at this point its too late to use the bevel approach without removing the tops which creates a significant risk of breakage. probably the best advice you've received is to let it go as many people won't even notice the seams and the overall beauty of your tops will overshadow this less than perfect detail.


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RE: My marble seams = no bueno.

Do NOT use gel stain on a high quality piece of wood. Gel stain is semi-transparent/semi-opaque and will partially obscure the graining of wood. It's only used with woods that are extremely blotchy when stained, as the opacity of the stain covers that and minimizes that somewhat. Or it's used on low grade wood to mask some of it's defects. Or it's used on an opaque surface that someone is attempting to make look like wood, like one of those fiberglass doors that are "stained".

A high quality furniture type finish on good quality wood involves a penetrating stain or even an aniline dye. This highlights the grain rather than obscuring it. Highlighting the grain and then protecting the wood is the whole goal of finishing wood. Otherwise, people would just choose to paint it.


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RE: My marble seams = no bueno.

Did I miss the reveal of this kitchen? I owe Amanda a lot of thanks for explaining, more than once, why I needed a one level island and a larger clean-up sink, with trash underneath. As my kitchen comes together I realize how much better it is thanks to Buehl, Amanda and others for sharing their experiences.


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RE: My marble seams = no bueno.

The counters are totally gorgeous! I agree the seams could be smoother or more color matched but not sure how much leverage you have here. You want to make sure that they don't damage the edges further when they take out the old grout.

I have wood panels in my home stained in Mahogany with Zar gel stain. When I did a sample board, the colors were very different from the picture. I suggest that you get a piece of the butcherblock and do a test piece big enough to judge with both colors and test in the room. I thought I wanted rosewood but it read too red and I went with Mahogany which in the room with the light shows no red. Mind you, I stained redwood panels though. Also make sure that the person doing the staining follows the process described by Zar stain (apply and wipe off). If they thin it and stain it like they do decks, the stain penetrates deeper but the color got patchy. Ask me how I know !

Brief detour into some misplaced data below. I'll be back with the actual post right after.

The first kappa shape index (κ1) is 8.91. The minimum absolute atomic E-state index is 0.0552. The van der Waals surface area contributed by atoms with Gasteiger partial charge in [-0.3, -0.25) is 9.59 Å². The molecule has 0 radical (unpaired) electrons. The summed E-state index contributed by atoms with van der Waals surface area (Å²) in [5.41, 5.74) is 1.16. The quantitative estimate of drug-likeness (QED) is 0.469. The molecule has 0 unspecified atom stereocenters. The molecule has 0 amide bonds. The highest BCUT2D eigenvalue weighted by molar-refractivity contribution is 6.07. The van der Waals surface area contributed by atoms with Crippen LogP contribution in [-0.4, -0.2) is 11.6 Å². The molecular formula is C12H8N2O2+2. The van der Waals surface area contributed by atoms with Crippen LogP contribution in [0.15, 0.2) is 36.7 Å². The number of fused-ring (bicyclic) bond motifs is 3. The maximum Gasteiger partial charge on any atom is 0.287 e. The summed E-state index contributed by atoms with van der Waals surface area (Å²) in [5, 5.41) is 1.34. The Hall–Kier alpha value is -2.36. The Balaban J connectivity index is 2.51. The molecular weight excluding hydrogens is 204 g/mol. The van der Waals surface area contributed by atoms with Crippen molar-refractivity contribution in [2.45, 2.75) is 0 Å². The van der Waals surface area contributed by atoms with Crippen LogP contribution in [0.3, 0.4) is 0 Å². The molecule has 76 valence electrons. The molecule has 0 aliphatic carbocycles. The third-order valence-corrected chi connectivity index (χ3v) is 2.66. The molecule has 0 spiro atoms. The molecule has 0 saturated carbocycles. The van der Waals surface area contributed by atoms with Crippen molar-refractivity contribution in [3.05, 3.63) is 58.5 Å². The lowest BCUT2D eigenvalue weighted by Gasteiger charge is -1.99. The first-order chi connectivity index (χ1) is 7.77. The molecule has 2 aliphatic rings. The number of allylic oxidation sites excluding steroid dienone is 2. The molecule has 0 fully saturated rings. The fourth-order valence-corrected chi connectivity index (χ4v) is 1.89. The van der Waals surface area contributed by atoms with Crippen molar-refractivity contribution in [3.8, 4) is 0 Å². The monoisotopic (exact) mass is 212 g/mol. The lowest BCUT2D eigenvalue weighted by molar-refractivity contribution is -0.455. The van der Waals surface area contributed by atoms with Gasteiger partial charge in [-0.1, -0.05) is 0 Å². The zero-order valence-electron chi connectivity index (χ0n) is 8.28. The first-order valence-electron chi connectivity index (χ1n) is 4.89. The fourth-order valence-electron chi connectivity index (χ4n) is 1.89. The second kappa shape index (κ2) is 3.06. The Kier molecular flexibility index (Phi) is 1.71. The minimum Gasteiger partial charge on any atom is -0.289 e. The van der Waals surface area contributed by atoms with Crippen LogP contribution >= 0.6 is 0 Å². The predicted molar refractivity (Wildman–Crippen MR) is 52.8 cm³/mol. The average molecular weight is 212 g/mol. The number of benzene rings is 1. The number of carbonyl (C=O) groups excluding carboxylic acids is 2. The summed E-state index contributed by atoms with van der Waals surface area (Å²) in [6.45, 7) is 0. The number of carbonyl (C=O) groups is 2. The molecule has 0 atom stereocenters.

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RE: My marble seams = no bueno.

Huango:
What did you end up doing with this seam? Very curious as I have marble slabs on hold and am on the fence.....


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RE: My marble seams = no bueno.

After all is said and done: I LOVEEEEEE my marble countertop/backsplash.
Yes, I still notice the seams, but no, I am not bothered by them anymore. I would do marble again in a heartbeat (but not with this fabricator/company).

When my fabricators did the mixing for the edging epoxy, I could see how difficult it was to match, especially when there's so much veining involved. He worked w/ me with different options, and I had to choose the least of the evils. At that time, I just didn't like it. But now, the epoxy is so minimal in the whole scope of my renovation, I don't even see them now.

Sorry, no reveal yet. We're enjoying the summer (off to Canobie Lake Park tomorrow), so we'll tackle the remaining tasks after school start.

Big cooking day today: on my beautiful countertop, I made a delicious Dominican cake for my Dominican husband for his bday. Made meringue cookies w/ the extra merengue.

I also whipped up for his bday Guinness chocolate ice cream, chilling in the fridge right now.

This is the only current picture I have so far (my friend's phone camera)